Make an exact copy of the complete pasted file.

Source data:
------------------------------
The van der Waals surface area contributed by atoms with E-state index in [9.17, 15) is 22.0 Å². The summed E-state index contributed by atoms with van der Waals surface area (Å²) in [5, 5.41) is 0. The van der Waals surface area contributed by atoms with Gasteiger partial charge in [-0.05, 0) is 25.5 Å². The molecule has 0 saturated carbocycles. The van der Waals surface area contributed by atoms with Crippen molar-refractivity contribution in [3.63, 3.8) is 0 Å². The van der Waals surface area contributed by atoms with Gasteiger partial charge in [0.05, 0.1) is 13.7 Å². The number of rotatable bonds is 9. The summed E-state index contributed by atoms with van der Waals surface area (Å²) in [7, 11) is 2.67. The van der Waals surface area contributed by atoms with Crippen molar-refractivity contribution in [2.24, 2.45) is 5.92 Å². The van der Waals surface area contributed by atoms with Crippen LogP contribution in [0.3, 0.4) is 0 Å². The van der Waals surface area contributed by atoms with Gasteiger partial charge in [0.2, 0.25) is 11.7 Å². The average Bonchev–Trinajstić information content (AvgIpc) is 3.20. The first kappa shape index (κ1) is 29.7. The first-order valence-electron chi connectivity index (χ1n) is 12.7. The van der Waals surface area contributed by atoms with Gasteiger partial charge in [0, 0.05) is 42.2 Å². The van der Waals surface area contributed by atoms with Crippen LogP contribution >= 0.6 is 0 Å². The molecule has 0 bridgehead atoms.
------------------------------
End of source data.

The van der Waals surface area contributed by atoms with E-state index in [9.17, 15) is 22.0 Å². The summed E-state index contributed by atoms with van der Waals surface area (Å²) in [5, 5.41) is 0. The van der Waals surface area contributed by atoms with Gasteiger partial charge in [-0.05, 0) is 25.5 Å². The molecule has 0 saturated carbocycles. The van der Waals surface area contributed by atoms with Crippen molar-refractivity contribution in [3.63, 3.8) is 0 Å². The van der Waals surface area contributed by atoms with Gasteiger partial charge in [0.05, 0.1) is 13.7 Å². The number of rotatable bonds is 9. The summed E-state index contributed by atoms with van der Waals surface area (Å²) in [7, 11) is 2.67. The van der Waals surface area contributed by atoms with Crippen molar-refractivity contribution in [2.24, 2.45) is 5.92 Å². The van der Waals surface area contributed by atoms with Crippen LogP contribution in [0.3, 0.4) is 0 Å². The van der Waals surface area contributed by atoms with Gasteiger partial charge in [0.2, 0.25) is 11.7 Å². The average Bonchev–Trinajstić information content (AvgIpc) is 3.20. The first kappa shape index (κ1) is 29.7. The first-order valence-electron chi connectivity index (χ1n) is 12.7. The van der Waals surface area contributed by atoms with Gasteiger partial charge in [0, 0.05) is 42.2 Å². The van der Waals surface area contributed by atoms with Crippen LogP contribution >= 0.6 is 0 Å². The molecule has 0 bridgehead atoms.